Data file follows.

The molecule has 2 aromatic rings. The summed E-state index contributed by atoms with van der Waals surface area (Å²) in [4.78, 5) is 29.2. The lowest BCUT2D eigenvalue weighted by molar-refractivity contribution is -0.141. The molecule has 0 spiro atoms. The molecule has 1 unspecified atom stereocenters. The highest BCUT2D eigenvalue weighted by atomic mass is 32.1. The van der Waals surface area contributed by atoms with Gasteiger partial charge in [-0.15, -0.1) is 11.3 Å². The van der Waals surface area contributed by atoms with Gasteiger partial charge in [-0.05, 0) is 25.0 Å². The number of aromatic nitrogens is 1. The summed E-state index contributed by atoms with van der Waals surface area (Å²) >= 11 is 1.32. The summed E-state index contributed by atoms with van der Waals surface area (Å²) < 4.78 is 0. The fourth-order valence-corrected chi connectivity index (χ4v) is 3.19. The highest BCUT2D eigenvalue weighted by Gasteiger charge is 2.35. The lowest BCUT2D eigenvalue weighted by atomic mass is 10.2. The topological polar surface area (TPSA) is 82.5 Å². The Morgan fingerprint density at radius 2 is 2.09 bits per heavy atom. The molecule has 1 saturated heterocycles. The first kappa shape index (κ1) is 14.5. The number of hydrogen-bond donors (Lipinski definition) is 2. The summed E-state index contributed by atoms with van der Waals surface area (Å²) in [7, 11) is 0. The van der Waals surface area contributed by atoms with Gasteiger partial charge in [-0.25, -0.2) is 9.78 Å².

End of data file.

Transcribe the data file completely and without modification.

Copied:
The molecule has 2 aromatic rings. The summed E-state index contributed by atoms with van der Waals surface area (Å²) in [4.78, 5) is 29.2. The lowest BCUT2D eigenvalue weighted by molar-refractivity contribution is -0.141. The molecule has 0 spiro atoms. The molecule has 1 unspecified atom stereocenters. The highest BCUT2D eigenvalue weighted by atomic mass is 32.1. The van der Waals surface area contributed by atoms with Gasteiger partial charge in [-0.15, -0.1) is 11.3 Å². The van der Waals surface area contributed by atoms with Gasteiger partial charge in [-0.05, 0) is 25.0 Å². The number of aromatic nitrogens is 1. The summed E-state index contributed by atoms with van der Waals surface area (Å²) >= 11 is 1.32. The summed E-state index contributed by atoms with van der Waals surface area (Å²) < 4.78 is 0. The fourth-order valence-corrected chi connectivity index (χ4v) is 3.19. The highest BCUT2D eigenvalue weighted by Gasteiger charge is 2.35. The lowest BCUT2D eigenvalue weighted by atomic mass is 10.2. The topological polar surface area (TPSA) is 82.5 Å². The Morgan fingerprint density at radius 2 is 2.09 bits per heavy atom. The molecule has 1 saturated heterocycles. The first kappa shape index (κ1) is 14.5. The number of hydrogen-bond donors (Lipinski definition) is 2. The summed E-state index contributed by atoms with van der Waals surface area (Å²) in [7, 11) is 0. The van der Waals surface area contributed by atoms with Gasteiger partial charge in [-0.25, -0.2) is 9.78 Å².